Last week, new, seasonally-unadjusted state unemployment claims totaled 746,496. The total number of claims surpassed those of the week prior by over 24,000, leading some to warn of a stalling labor market. A recent report from the California Policy Lab reinforces some of these concerns. Specifically, the research shows a fluctuating job market in California, one that has undermined job stability and also has led to long-term unemployment. Many economists, however, are still optimistic about the coming months, as more of the population becomes vaccinated, and it becomes safer for business to reopen and workers to return. 

A new policy in the Department of Labor’s Wage and Hour Division (WHD) will now allow regional offices to play a central role in enforcing wage protection laws in their jurisdictions. During the Trump administration, regional offices had limited autonomy when it came to protecting employees. Though these officials were closest to the issues, the national WHD Administrator had ultimate authority over whether employers would be subjected to certain enforcement actions. Many Republicans have responded that this policy reversal will ultimately hurt employees. According to them, decentralization will lead to over-enforcement and moreover, is unnecessary in light of the $322 million the WHD recovered in back-pay in FY 2019. Yet, the WHD’s acting principal deputy administrator, Jessica Looman, notes that this decision is just the first step in “thinking about . . . . ways we can prevent violations before they happen.” 

As states continue to vaccinate their populations, farmworkers have had limited access to COVID-19 vaccines. Though the nature of farm work puts this population at a high risk for contracting the virus, advocates point to several impediments that have left this population widely unvaccinated. These obstacles include delayed eligibility, inaccessible clinic locations, misinformation, and for some, fear of deportation. To solve these issues, groups have turned to community partnerships and information campaigns, tactics that have shown to be an effective method of promoting and increasing vaccination.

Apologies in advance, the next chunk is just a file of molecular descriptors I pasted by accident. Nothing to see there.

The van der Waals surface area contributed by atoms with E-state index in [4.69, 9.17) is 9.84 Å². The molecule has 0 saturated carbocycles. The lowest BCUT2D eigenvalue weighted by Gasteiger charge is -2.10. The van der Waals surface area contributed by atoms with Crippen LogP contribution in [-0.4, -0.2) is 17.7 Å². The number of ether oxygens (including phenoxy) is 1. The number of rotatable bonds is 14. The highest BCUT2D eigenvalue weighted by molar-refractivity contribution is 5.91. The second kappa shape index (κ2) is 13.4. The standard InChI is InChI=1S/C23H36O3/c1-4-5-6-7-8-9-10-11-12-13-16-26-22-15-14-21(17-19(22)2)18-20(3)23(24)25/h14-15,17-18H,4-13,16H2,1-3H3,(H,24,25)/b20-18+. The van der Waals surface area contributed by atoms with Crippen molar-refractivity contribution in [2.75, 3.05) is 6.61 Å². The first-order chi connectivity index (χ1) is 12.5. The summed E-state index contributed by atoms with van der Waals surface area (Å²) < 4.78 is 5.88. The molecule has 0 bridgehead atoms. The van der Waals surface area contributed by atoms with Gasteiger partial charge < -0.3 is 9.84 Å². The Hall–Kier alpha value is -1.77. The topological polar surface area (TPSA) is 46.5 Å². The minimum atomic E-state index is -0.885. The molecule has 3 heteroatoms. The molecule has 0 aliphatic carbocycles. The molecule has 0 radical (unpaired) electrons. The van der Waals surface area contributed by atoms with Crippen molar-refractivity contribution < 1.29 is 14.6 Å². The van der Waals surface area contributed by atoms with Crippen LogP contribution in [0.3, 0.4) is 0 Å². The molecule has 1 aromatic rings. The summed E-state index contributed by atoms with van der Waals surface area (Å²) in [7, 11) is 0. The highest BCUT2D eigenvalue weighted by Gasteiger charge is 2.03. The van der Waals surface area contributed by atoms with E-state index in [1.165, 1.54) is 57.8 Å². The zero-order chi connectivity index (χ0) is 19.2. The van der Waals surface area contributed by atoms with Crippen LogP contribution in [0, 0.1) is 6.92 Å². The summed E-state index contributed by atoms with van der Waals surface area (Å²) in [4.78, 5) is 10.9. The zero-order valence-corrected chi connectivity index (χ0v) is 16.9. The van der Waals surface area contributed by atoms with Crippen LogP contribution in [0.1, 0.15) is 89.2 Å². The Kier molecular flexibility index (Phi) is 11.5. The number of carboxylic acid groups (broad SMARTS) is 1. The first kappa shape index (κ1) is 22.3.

In California, the push for gender pay equity is playing out in the courtroom, placing the Walt Disney Company on defense. In their recently amended complaint, former female employees allege that the company not only engages in “rampant gender pay discrimination”, but also requires pay secrecy. Prohibited by the 2015 California Fair Pay Act, pay secrecy forces employees to refrain from revealing their salary information to their colleagues. Ultimately, this policy makes “women . . . fight for fair pay with one hand tied behind their backs.” In addition to back pay and lost benefits, the plaintiffs are seeking structural changes at the company that will protect women and make pay equity a reality. 

An upcoming Supreme Court case, Cedar Point Nursery v. Hassid, could eviscerate a California regulation that protects agricultural workers’ right to organize. Under this regulation, workers have the opportunity to engage with union leaders at their place of employment “during non-working hours.” During Monday’s oral argument, however, those challenging the policy will argue that the regulation constitutes a per se taking under the Fifth Amendment on the grounds that the “right to exclude unwanted persons . . . [is] a fundamental element of the property right that . . . cannot be infringed without compensation.” In an op-ed for the Washington Post, a UC Davis Law professor argues that striking down this regulation could have significant and detrimental implications for the organized labor movement.